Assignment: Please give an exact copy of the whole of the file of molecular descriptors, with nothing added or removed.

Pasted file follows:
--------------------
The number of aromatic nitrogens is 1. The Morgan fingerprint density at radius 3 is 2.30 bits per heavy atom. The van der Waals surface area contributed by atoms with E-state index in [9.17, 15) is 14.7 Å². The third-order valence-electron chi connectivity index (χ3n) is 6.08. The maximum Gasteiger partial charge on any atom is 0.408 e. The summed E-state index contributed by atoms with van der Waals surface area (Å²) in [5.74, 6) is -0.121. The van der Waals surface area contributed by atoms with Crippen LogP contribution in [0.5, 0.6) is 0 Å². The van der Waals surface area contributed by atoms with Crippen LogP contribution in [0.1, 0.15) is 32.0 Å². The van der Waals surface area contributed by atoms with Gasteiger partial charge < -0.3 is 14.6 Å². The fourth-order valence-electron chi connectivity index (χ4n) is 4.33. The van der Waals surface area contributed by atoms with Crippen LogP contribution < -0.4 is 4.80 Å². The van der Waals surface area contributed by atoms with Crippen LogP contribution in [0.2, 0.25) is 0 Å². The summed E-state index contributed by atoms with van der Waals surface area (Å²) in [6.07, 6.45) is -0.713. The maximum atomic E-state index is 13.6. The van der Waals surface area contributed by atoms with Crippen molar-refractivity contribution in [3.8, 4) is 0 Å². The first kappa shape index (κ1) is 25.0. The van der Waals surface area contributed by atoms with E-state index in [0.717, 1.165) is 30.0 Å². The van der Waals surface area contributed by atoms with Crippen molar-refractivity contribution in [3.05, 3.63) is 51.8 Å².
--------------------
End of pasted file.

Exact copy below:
The number of aromatic nitrogens is 1. The Morgan fingerprint density at radius 3 is 2.30 bits per heavy atom. The van der Waals surface area contributed by atoms with E-state index in [9.17, 15) is 14.7 Å². The third-order valence-electron chi connectivity index (χ3n) is 6.08. The maximum Gasteiger partial charge on any atom is 0.408 e. The summed E-state index contributed by atoms with van der Waals surface area (Å²) in [5.74, 6) is -0.121. The van der Waals surface area contributed by atoms with Crippen LogP contribution in [0.5, 0.6) is 0 Å². The van der Waals surface area contributed by atoms with Crippen LogP contribution in [0.1, 0.15) is 32.0 Å². The van der Waals surface area contributed by atoms with Gasteiger partial charge < -0.3 is 14.6 Å². The fourth-order valence-electron chi connectivity index (χ4n) is 4.33. The van der Waals surface area contributed by atoms with Crippen LogP contribution < -0.4 is 4.80 Å². The van der Waals surface area contributed by atoms with Crippen LogP contribution in [0.2, 0.25) is 0 Å². The summed E-state index contributed by atoms with van der Waals surface area (Å²) in [6.07, 6.45) is -0.713. The maximum atomic E-state index is 13.6. The van der Waals surface area contributed by atoms with Crippen molar-refractivity contribution in [3.8, 4) is 0 Å². The first kappa shape index (κ1) is 25.0. The van der Waals surface area contributed by atoms with E-state index in [0.717, 1.165) is 30.0 Å². The van der Waals surface area contributed by atoms with Crippen molar-refractivity contribution in [3.05, 3.63) is 51.8 Å².